What is in store for 2006? Privacy is a hot topic that is not going to disappear. Google and the US Government are battling a Big Brother image. Data mining has made the collection of data meaningful. Anti-Google sentiment is growing. Google has fallen from grace, while Google has made friends on Wall Street, it has disappointed surfers who have turned to Yahoo and MSN in growing numbers. 2006 will likely result in a heat up of the search engine war with MSN and Yahoo scrambling for marketshare and Google walking a tightrope with privacy advocates on one end and monopoly theorists on the other end.

Google wants to make monëy, and like it or not, data is a commodity. Google will likely use the data from their various ventures to develop new technologies and personalize content. Conspiracy theorists believe that the Google’s aggregate data will also be used to optimize the fees charged for pay-per-click, influence organic ranking, or worse yet, sold.

Google’s growth will continue to motivate privacy advocates and those in the technology field behind the Attention Truste movement, to work together, to improve how personal information and subscription information is used online. I expect we will see a lot of energy and effort in this area.

Personalized content will be a buzz word for 2006. Whether it is users selecting Podcasts, iTunes, or purchasing Amazon recommendations, the web is learning how to cater content based on user selections and choices. Web surfers see personalized content as regaining control of what they want to watch, see, or listen to. From Tivo to podcasting, users are taking back control. Yet when the web serves content that is based on past surfing habits, who is really in control?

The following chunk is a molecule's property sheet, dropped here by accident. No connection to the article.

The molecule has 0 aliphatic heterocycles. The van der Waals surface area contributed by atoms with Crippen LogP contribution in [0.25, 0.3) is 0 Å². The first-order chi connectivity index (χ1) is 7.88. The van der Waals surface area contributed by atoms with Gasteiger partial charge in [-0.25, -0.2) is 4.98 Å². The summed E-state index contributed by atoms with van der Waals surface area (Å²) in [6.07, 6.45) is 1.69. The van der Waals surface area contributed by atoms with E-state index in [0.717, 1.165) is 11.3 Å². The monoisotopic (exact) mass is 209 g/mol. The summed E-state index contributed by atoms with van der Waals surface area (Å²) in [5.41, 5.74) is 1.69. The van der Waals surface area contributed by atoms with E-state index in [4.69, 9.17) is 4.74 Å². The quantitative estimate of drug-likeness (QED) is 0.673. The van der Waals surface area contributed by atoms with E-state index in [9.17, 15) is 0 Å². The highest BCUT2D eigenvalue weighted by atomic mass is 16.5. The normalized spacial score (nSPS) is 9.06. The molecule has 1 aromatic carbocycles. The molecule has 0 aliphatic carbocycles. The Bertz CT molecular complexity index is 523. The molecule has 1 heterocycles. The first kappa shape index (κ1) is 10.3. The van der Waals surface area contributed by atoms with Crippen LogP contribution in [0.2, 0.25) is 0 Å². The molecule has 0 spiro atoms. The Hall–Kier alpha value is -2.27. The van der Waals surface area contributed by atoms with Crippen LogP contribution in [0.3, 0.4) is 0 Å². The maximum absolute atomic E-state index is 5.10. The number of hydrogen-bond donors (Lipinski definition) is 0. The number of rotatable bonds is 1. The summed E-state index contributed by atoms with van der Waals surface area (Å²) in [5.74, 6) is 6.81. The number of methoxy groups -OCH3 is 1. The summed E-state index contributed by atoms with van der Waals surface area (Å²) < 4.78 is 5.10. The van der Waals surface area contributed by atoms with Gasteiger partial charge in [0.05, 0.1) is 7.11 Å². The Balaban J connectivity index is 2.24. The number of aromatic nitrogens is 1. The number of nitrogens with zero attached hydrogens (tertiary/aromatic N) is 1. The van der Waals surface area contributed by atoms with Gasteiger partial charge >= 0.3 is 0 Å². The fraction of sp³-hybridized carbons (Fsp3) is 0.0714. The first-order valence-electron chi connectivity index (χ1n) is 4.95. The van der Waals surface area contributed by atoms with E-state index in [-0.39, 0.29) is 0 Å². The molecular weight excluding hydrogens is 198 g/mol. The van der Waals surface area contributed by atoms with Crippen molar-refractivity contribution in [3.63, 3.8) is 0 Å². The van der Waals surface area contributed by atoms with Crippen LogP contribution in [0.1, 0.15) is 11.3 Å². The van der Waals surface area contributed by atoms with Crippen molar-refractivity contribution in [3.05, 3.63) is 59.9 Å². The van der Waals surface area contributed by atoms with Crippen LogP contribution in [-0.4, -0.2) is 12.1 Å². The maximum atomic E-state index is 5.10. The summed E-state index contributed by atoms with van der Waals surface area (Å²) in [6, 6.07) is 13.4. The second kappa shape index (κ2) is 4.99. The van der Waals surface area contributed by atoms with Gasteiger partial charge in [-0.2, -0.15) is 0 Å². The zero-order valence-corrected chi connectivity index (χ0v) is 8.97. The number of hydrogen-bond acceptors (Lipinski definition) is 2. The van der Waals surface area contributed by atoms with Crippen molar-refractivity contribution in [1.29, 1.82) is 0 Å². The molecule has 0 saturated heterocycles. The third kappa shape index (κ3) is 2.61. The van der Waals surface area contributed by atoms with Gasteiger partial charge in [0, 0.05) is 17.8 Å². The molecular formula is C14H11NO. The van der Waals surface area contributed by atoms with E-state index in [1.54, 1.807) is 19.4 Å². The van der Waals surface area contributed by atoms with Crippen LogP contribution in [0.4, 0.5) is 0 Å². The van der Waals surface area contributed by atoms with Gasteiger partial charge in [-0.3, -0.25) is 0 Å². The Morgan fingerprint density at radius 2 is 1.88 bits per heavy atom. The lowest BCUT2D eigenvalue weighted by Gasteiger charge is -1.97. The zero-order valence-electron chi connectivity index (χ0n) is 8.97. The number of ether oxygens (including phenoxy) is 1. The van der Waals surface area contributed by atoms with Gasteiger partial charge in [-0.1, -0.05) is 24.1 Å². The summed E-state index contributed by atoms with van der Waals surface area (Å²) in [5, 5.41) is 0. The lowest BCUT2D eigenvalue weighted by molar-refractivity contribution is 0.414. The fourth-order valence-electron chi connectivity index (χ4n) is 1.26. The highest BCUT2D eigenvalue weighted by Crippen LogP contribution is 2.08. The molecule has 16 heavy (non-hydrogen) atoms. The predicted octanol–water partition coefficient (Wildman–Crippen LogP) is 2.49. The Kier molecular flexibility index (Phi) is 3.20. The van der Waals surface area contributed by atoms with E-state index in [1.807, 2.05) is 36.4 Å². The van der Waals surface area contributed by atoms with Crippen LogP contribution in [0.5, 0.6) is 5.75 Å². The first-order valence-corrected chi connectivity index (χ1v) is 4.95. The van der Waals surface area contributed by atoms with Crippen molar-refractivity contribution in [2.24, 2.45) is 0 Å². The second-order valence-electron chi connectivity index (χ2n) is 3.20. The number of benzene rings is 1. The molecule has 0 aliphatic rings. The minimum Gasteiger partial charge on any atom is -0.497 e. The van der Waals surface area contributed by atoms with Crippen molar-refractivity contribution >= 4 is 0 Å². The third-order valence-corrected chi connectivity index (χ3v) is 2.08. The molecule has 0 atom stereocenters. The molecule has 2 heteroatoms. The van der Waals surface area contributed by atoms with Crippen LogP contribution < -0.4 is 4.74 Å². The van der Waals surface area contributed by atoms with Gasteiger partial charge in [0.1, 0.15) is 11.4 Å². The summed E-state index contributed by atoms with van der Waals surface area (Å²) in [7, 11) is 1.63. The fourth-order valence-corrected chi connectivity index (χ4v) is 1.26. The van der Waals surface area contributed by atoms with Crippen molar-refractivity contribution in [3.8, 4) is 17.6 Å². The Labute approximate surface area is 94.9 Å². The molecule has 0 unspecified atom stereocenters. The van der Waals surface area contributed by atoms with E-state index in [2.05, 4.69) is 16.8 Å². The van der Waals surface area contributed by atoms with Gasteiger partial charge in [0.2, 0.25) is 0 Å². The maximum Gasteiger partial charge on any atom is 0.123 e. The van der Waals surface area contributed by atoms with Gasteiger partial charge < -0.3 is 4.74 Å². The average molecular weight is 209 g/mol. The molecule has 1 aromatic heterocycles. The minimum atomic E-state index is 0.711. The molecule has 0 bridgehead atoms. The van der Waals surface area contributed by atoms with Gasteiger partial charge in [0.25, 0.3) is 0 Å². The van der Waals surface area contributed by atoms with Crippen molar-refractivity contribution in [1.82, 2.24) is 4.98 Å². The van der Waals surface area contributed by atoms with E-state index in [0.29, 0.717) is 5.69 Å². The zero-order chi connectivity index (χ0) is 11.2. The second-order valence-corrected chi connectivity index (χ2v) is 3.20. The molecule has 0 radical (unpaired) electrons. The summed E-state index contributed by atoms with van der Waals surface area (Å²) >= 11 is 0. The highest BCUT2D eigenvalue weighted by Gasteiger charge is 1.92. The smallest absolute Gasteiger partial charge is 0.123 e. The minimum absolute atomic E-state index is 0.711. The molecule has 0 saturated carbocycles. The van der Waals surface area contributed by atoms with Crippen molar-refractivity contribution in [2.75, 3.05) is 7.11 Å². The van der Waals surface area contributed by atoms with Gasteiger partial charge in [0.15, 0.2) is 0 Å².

In 2005, marketers were told in no uncertain terms, if they are not using syndication and RSS, they will not survive. Well, they have one more chance to get it right. In 2006, marketers must use RSS as an alternative communication channel. It will no longer be cutting edge, it will be a must to survive. Web surfers no longer expect to provide personal information (an email address) for marketing materials, they expect to have a choice about how they wish to receive the content.

Vendors selling through affïliate programs lost ground in 2005. Publishers found the easy monëy of pay-per-click advertising not fraught with the inherent problems of affïliate tracking and cookie-killers. The increase in click-fraud and content scraping on AdSense sites will even the playing field and make affïliate programs more attractive in 2006.

The world is getting smaller, and technological advancements have not only brought us tragedy, but also have opened doors and the global market is nöw a viable option for small businesses. I believe the globalization trend will continue in 2006.

Top 10 Winners Predicted for 2006:

Cyber Security
VOIP
Attention Data
RSS/Syndication
Copyprotection
Credibility
Privacy
Alternative Energy (reusable fuel, clean energy)
Content Filtering
VideoTunes (iTunes with Video)
About The Author
Sharon Housley manages marketing for FeedForAll software for creating, editing, publishing RSS feeds and podcasts. In addition Sharon manages marketing for NotePage a wireless text messaging software company.

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Camilla Todd
Camilla Todd is Head of Digital Marketing at WNW Digital and manages Search Engine Optimisation, PPC, Social Media campaigns and Brand Awareness for WNW Digital SEO clients. You can follow her on Twitter @camilla_wnw, email her at camilla@wnwdigital.co.uk or phone on 01392 349580